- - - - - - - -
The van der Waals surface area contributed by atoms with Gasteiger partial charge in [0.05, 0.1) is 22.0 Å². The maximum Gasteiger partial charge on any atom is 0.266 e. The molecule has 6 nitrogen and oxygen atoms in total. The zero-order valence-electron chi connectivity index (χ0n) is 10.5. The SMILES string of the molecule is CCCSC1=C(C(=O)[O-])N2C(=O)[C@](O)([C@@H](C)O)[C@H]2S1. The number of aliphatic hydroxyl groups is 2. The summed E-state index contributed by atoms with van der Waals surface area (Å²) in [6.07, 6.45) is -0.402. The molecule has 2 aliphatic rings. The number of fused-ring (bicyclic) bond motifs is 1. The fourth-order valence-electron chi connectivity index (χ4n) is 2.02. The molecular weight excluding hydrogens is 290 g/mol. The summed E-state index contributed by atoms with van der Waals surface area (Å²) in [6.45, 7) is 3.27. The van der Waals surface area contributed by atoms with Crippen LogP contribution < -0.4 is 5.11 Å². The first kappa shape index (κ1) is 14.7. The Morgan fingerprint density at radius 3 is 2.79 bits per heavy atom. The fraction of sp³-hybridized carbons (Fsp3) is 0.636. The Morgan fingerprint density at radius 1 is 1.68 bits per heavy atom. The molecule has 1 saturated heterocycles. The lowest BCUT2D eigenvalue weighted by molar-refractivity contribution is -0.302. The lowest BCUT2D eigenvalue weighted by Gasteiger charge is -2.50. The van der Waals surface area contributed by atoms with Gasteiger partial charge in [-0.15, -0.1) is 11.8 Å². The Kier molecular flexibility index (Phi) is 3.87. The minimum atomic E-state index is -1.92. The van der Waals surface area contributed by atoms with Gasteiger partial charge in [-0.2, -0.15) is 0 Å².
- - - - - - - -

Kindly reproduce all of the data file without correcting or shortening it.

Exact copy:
The van der Waals surface area contributed by atoms with Gasteiger partial charge in [0.05, 0.1) is 22.0 Å². The maximum Gasteiger partial charge on any atom is 0.266 e. The molecule has 6 nitrogen and oxygen atoms in total. The zero-order valence-electron chi connectivity index (χ0n) is 10.5. The SMILES string of the molecule is CCCSC1=C(C(=O)[O-])N2C(=O)[C@](O)([C@@H](C)O)[C@H]2S1. The number of aliphatic hydroxyl groups is 2. The summed E-state index contributed by atoms with van der Waals surface area (Å²) in [6.07, 6.45) is -0.402. The molecule has 2 aliphatic rings. The number of fused-ring (bicyclic) bond motifs is 1. The fourth-order valence-electron chi connectivity index (χ4n) is 2.02. The molecular weight excluding hydrogens is 290 g/mol. The summed E-state index contributed by atoms with van der Waals surface area (Å²) in [6.45, 7) is 3.27. The van der Waals surface area contributed by atoms with Crippen LogP contribution < -0.4 is 5.11 Å². The first kappa shape index (κ1) is 14.7. The Morgan fingerprint density at radius 3 is 2.79 bits per heavy atom. The fraction of sp³-hybridized carbons (Fsp3) is 0.636. The Morgan fingerprint density at radius 1 is 1.68 bits per heavy atom. The molecule has 1 saturated heterocycles. The lowest BCUT2D eigenvalue weighted by molar-refractivity contribution is -0.302. The lowest BCUT2D eigenvalue weighted by Gasteiger charge is -2.50. The van der Waals surface area contributed by atoms with Gasteiger partial charge in [-0.15, -0.1) is 11.8 Å². The Kier molecular flexibility index (Phi) is 3.87. The minimum atomic E-state index is -1.92. The van der Waals surface area contributed by atoms with Gasteiger partial charge in [-0.2, -0.15) is 0 Å².